|laziness, impatience, and hubris|
Perl was not the first programming language I learned. (For values of "learned" broad enough to encompass an 8th grader learning to type '20 GOTO 10' on a TRS-80. Eventually that was followed by better training in Pascal, Scheme, and C, before Perl). But it was the first language I truly and warmly enjoyed using.
It's worth reflecting on this: if a person ought to learn C first, so that they have experience with, e.g., memory management issues, what if the frustration of that experience drives them from programming? Or at least towards viewing programming joylessly, as a dreary, unpleasant chore? Is that a good thing, or a bad thing? Is it driving away a potential future contributor, or healthily thinning the herd? Should programming be a jealously guarded black art? Should newbies be blocked from invoking /usr/bin/perl unless they click through some Tk boxes that explain the importance of strict and warnings? (...actually, that last bit doesn't sound half bad.)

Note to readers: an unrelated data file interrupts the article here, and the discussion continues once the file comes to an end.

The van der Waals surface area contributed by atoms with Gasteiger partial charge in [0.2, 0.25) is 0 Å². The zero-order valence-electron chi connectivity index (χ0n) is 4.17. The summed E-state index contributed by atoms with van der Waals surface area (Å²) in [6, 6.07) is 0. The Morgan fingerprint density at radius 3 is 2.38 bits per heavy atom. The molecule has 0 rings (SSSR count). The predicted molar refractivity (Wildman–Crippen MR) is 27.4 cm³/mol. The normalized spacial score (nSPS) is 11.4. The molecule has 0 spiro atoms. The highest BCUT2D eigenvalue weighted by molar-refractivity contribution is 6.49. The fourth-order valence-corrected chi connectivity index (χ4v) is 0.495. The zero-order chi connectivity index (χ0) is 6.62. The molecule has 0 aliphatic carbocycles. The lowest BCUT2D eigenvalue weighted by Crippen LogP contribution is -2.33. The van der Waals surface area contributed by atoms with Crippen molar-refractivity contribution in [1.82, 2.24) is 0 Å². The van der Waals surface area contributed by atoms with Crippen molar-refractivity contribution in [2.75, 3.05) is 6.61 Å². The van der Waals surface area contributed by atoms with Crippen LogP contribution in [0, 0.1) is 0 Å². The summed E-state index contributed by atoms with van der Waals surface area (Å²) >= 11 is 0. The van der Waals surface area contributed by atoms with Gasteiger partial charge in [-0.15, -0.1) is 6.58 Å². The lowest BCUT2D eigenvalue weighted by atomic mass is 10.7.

I think how you answer this depends upon who you imagine being the subject of this thought experiement. Is it your 12 year old cousin, trying to create a simple game or print "Hello world"? Is it some one with no commercial asperations, looking to play around with their pc and web page? Is it Joe College, enrolling for his first comp sci class? Or is it somebody learning to code on the side of a main job (management, tech support), in order to volunteer to maintain his company's web interface?
In reply to Re: Learning Perl as a First (programming) language